More information and full witness testimony can be found at: .

Energy: Committee Receives Testimony on Strategic Petroleum Reserve Modernization Carbon Capture and Sequestration Program

        On Tuesday, May 12, 2009, the Senate Energy and Natural Resources Committee received testimony on S. 967, the Strategic Petroleum Reserve Modernization Act of 2009. Witnesses included: Mr. David F. Johnson - Deputy Assistant Secretary for Petroleum Reserves, Office of Fossil Energy, U.S. Department of Energy; Dr. Frank Rusco - Director, Natural Resources and Environment, Government Accountability Office; Mr. John Shages - Former Deputy Assistant Secretary for Petroleum Reserves, U.S. Department of Energy; Mr. Kevin Book - Managing Director, ClearView Energy Partners, LLC; and Mr. Didier Houssin - Director of the Office of Oil Markets and Emergency Preparedness, International Energy Agency

        S. 967 would create a refined oil product reserve containing at least 30 million barrels of gasoline, diesel fuel, and other transportation fuels as part of the nation's Strategic Petroleum Reserve. The issues raised during testimony included: the challenges and opportunities of establishing a strategic products reserve; potential costs; increased capacity to respond to global or regional disruptions in oil supply; potential protections from short-term interruptions in supply; hurricane impacts and vulnerabilities; decreasing the impact of US port capacity bottlenecks; cost of storage; policy alternatives to oil; permitting and placement; and issues of efficiency versus cost-savings. Witnesses were in support of limiting use of strategic reserves for supply interruptions only – not to offset price increases.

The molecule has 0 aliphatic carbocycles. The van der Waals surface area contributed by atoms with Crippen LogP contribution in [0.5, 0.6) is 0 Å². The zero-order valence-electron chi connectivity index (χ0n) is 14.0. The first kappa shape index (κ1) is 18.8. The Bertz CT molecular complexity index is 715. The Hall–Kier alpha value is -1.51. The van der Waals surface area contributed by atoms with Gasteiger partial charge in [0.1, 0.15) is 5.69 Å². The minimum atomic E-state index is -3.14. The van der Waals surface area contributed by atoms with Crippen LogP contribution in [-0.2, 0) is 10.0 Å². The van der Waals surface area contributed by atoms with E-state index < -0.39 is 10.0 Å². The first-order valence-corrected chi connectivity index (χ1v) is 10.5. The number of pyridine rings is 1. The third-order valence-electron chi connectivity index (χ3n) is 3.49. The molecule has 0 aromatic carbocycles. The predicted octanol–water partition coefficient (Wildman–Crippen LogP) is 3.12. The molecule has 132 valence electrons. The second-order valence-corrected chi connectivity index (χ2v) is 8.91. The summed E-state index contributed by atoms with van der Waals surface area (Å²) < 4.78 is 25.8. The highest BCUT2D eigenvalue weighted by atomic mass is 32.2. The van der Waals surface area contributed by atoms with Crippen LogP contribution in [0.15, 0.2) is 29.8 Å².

On Thursday, May 14, 2009, the Committee received testimony on S. 1013, the Department of Energy Carbon Capture and Sequestration Program Amendments Act of 2009. Witnesses included: Dr. Victor K. Der , Acting Assistant Secretary, Office of Fossil Energy, U.S. Department of Energy; Dr. Kit Batten , Science Advisor, Office of the Deputy Secretary, U.S. Department of the Interior; The Honorable Thomas E. Lubnau, II , State Representative from Wyoming, House District 31; Mr. John Tombari , Vice President, Schlumberger Carbon Services; Mr. Karl R. Moor , Vice President and Associate General Counsel, Southern Company; Mr. Scott Anderson, Senior Policy Adviser, Environmental Defense Fund; and Ms. Chiara Trabucchi, Principal, Industrial Economics, Inc.

        S. 1013 authorizes the Department of Energy to develop and implement a program to demonstrate ten commercial-scale integrated geologic storage (CCS) projects, and creates a framework for the selection of these demonstrations. The bill addresses both long-term monitoring requirements and liability protection. Specifically, this bill:

         - states that the demonstration projects should inject no less than 1 million tons of carbon dioxide from an industrial source each year;

         - requires sufficient proof that the storage will be safe and permanent;

         - provides liability protection and Federal indemnity for the demonstration projects

         - requires compliance with existing relevant laws for environmental protection;

         - requires compliance with applicable existing regulations for well construction and operation;

         - requires remediation of any carbon dioxide leaks that might pose danger to human health or natural resources;

         - requires long-term monitoring;

         - includes provisions for siting the demonstrations on public land; and,

        - establishes a training program for state regulators. The bill establishes and authorizes funding appropriations for a training program for state agencies involved in permitting, and oversight of carbon capture and storage demonstrations.

        Full witness testimony and more information can be found at: .